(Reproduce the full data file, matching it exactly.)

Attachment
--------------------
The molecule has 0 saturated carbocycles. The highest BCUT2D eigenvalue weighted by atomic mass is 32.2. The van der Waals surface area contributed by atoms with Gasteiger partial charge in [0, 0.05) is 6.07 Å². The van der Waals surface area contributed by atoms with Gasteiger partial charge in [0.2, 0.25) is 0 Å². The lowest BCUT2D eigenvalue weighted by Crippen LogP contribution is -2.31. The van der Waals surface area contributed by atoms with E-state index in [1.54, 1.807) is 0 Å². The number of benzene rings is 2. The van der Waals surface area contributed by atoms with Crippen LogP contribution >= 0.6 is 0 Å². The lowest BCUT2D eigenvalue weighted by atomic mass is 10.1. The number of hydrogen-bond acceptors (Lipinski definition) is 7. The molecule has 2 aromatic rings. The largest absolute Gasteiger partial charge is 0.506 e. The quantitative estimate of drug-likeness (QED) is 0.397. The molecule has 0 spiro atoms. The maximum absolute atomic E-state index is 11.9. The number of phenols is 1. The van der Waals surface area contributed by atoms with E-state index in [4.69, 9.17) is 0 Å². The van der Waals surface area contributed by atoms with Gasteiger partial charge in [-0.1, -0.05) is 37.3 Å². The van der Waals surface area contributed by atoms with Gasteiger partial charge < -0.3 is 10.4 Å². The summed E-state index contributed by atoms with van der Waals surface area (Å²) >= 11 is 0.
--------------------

The molecule has 0 saturated carbocycles. The highest BCUT2D eigenvalue weighted by atomic mass is 32.2. The van der Waals surface area contributed by atoms with Gasteiger partial charge in [0, 0.05) is 6.07 Å². The van der Waals surface area contributed by atoms with Gasteiger partial charge in [0.2, 0.25) is 0 Å². The lowest BCUT2D eigenvalue weighted by Crippen LogP contribution is -2.31. The van der Waals surface area contributed by atoms with E-state index in [1.54, 1.807) is 0 Å². The number of benzene rings is 2. The van der Waals surface area contributed by atoms with Crippen LogP contribution >= 0.6 is 0 Å². The lowest BCUT2D eigenvalue weighted by atomic mass is 10.1. The number of hydrogen-bond acceptors (Lipinski definition) is 7. The molecule has 2 aromatic rings. The largest absolute Gasteiger partial charge is 0.506 e. The quantitative estimate of drug-likeness (QED) is 0.397. The molecule has 0 spiro atoms. The maximum absolute atomic E-state index is 11.9. The number of phenols is 1. The van der Waals surface area contributed by atoms with E-state index in [4.69, 9.17) is 0 Å². The van der Waals surface area contributed by atoms with Gasteiger partial charge in [-0.1, -0.05) is 37.3 Å². The van der Waals surface area contributed by atoms with Gasteiger partial charge < -0.3 is 10.4 Å². The summed E-state index contributed by atoms with van der Waals surface area (Å²) >= 11 is 0.